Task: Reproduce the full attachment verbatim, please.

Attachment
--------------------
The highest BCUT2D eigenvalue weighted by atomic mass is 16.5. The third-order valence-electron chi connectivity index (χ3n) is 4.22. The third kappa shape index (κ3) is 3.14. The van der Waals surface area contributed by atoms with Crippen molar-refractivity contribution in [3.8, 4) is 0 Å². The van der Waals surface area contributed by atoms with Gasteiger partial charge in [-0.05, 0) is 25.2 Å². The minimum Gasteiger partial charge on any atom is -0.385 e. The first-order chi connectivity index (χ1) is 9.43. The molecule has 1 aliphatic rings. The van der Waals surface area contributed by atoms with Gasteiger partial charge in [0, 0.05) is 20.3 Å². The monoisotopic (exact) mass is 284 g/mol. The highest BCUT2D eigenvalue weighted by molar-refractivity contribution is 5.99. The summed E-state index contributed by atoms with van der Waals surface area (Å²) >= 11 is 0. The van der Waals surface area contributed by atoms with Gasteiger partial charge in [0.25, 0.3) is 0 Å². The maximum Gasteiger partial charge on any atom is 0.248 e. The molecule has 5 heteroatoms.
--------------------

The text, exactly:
The highest BCUT2D eigenvalue weighted by atomic mass is 16.5. The third-order valence-electron chi connectivity index (χ3n) is 4.22. The third kappa shape index (κ3) is 3.14. The van der Waals surface area contributed by atoms with Crippen molar-refractivity contribution in [3.8, 4) is 0 Å². The van der Waals surface area contributed by atoms with Gasteiger partial charge in [-0.05, 0) is 25.2 Å². The minimum Gasteiger partial charge on any atom is -0.385 e. The first-order chi connectivity index (χ1) is 9.43. The molecule has 1 aliphatic rings. The van der Waals surface area contributed by atoms with Gasteiger partial charge in [0, 0.05) is 20.3 Å². The monoisotopic (exact) mass is 284 g/mol. The highest BCUT2D eigenvalue weighted by molar-refractivity contribution is 5.99. The summed E-state index contributed by atoms with van der Waals surface area (Å²) >= 11 is 0. The van der Waals surface area contributed by atoms with Gasteiger partial charge in [0.25, 0.3) is 0 Å². The maximum Gasteiger partial charge on any atom is 0.248 e. The molecule has 5 heteroatoms.